The issue concerns the contract for interim superintendent Jim Peabody. White and Rodriguez had agreed to work together on the contract for Peabody, whose first day at the district was to be April 1, a Thursday. The following week was spring break, when Rodriguez was away on vacation.
“I thought we were going to be doing it together,” White said. “I didn’t know she was going [away]. We hired him on the first. Then everybody went out of town.”
White claims that Rodriguez told White to find someone else to replace her because she was away on vacation and then needed to be gone after that for a personal family matter.
“She was supposed to work on that with me, and she’s the one who said she couldn’t do it,” White said.
White said Rodriguez wanted Perkins to replace her. “But Doug wouldn’t do it, so Steven came in because Doug couldn’t meet on any of the days,” White said.
White said she did sign a letter of intent for Peabody to begin work, but did it legitimately in Rodriguez’s absence. “That was one page that went through the terms that we all agreed on and that allowed him to start working,” White said.
White said she and McDowell met with attorney Jeanne Blumenfeld during this time but that the meeting was about Peabody’s contract. “It was not without authorization,” White said. “We were definitely authorized to do that by the board.”
Rodriguez disagreed with White’s recollection of the timing, saying White was “dancing around some facts.”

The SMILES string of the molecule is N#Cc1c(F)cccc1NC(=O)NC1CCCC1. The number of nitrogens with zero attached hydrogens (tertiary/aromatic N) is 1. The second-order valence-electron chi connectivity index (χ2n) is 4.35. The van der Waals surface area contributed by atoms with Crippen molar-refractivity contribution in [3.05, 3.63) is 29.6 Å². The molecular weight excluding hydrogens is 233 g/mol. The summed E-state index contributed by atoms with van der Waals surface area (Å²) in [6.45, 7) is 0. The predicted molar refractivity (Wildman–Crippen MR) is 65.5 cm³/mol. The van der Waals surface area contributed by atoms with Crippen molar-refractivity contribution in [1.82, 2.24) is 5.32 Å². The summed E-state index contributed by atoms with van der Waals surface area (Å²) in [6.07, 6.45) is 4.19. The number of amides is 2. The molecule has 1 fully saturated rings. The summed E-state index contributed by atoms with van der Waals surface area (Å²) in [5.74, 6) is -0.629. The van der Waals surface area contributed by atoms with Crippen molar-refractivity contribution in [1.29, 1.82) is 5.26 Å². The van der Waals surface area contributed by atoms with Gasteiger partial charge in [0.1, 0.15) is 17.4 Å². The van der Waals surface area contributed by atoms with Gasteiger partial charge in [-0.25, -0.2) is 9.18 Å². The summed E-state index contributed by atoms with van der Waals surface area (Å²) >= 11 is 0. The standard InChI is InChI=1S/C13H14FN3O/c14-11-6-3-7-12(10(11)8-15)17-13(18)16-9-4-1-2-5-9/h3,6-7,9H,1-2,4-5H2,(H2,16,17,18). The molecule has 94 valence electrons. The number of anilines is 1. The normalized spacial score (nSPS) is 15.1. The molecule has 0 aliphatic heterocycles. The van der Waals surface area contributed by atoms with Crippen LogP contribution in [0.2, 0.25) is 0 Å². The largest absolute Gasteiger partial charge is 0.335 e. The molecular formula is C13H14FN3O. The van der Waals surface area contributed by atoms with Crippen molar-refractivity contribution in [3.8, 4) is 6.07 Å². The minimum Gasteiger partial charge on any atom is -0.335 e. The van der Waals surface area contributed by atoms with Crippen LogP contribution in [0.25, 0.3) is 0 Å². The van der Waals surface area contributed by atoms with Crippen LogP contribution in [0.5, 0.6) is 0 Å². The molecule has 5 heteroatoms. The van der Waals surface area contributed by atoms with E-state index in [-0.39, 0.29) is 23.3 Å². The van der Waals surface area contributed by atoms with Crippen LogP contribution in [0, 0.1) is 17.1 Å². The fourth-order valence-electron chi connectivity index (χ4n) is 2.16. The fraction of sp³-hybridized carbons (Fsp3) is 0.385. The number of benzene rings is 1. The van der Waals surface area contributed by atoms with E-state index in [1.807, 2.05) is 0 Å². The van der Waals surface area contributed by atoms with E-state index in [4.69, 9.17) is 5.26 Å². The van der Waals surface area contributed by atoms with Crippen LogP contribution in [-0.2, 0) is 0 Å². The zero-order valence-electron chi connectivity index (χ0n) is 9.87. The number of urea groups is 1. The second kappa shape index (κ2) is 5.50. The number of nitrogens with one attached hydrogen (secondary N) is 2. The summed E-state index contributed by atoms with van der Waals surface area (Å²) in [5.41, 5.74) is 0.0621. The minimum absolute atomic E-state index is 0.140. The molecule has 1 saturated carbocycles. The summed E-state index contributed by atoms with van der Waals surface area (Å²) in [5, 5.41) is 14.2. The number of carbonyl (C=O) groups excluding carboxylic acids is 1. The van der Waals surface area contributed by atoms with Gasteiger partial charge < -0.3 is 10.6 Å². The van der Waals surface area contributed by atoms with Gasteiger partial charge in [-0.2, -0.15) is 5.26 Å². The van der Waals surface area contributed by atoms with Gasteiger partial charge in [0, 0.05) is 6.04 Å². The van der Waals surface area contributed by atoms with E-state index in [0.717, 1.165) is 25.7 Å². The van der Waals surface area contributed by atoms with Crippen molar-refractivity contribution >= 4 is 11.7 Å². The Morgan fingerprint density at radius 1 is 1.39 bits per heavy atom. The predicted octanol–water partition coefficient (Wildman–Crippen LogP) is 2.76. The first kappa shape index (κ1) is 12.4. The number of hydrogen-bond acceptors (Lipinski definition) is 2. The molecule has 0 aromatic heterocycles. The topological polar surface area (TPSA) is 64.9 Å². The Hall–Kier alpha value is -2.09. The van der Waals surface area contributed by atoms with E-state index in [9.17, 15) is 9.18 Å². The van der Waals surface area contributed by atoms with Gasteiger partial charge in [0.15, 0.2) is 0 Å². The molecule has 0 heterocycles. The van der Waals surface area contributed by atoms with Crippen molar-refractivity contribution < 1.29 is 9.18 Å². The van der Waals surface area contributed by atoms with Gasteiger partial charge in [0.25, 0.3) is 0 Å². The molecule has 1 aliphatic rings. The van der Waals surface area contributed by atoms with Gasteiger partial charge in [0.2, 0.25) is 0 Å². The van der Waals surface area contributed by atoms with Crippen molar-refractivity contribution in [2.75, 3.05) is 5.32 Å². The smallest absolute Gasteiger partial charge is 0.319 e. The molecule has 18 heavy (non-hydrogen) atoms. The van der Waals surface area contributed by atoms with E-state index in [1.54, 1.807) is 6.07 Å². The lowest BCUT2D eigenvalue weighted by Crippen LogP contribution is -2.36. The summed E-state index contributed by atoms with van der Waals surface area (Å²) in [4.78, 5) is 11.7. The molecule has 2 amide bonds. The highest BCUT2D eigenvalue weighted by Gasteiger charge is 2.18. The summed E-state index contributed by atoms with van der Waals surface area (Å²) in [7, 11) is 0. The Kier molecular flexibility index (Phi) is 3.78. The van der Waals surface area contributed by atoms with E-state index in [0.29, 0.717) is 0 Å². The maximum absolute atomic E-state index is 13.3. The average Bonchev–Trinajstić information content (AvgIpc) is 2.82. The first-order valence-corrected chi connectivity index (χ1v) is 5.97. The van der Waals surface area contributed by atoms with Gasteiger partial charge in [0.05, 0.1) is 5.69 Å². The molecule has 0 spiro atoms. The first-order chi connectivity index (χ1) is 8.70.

“We met very quickly at the end right before spring break,” Rodriguez said. “And it was decided that we would have a committee of two — it would be Katherine and me. It was determined that … I was going to be a part of it as president because that was supposed to be important.”
She said it was agreed that they would begin after spring break.
“I got home after spring break and found out that there had been work already started — not even started but basically done,” Rodriguez said. “I did not know that it was going to happen when I was gone.”
Rodriguez emphasized that she did not want to portray the issue as a dispute between two people, saying there was more going on than this one example. But it’s clear that this was specifically referenced in her resignation letter.
She said while she was away, she checked in with the district regularly, “because there were some items that I was still being asked to do while I was gone. Not at any time at all during that time was I informed that there was work being done in my absence.”
Rodriguez said she did eventually send an email to White telling her she was unable to participate in the contract work any longer, but that it was not sent until two weeks later, after she had discovered that work had already been done on the contract without her knowledge.
“It was almost like I was a formality to be on that committee,” she said. “It was spring break and then the following week went by and it was the third week [when] I said [to] meet without me.”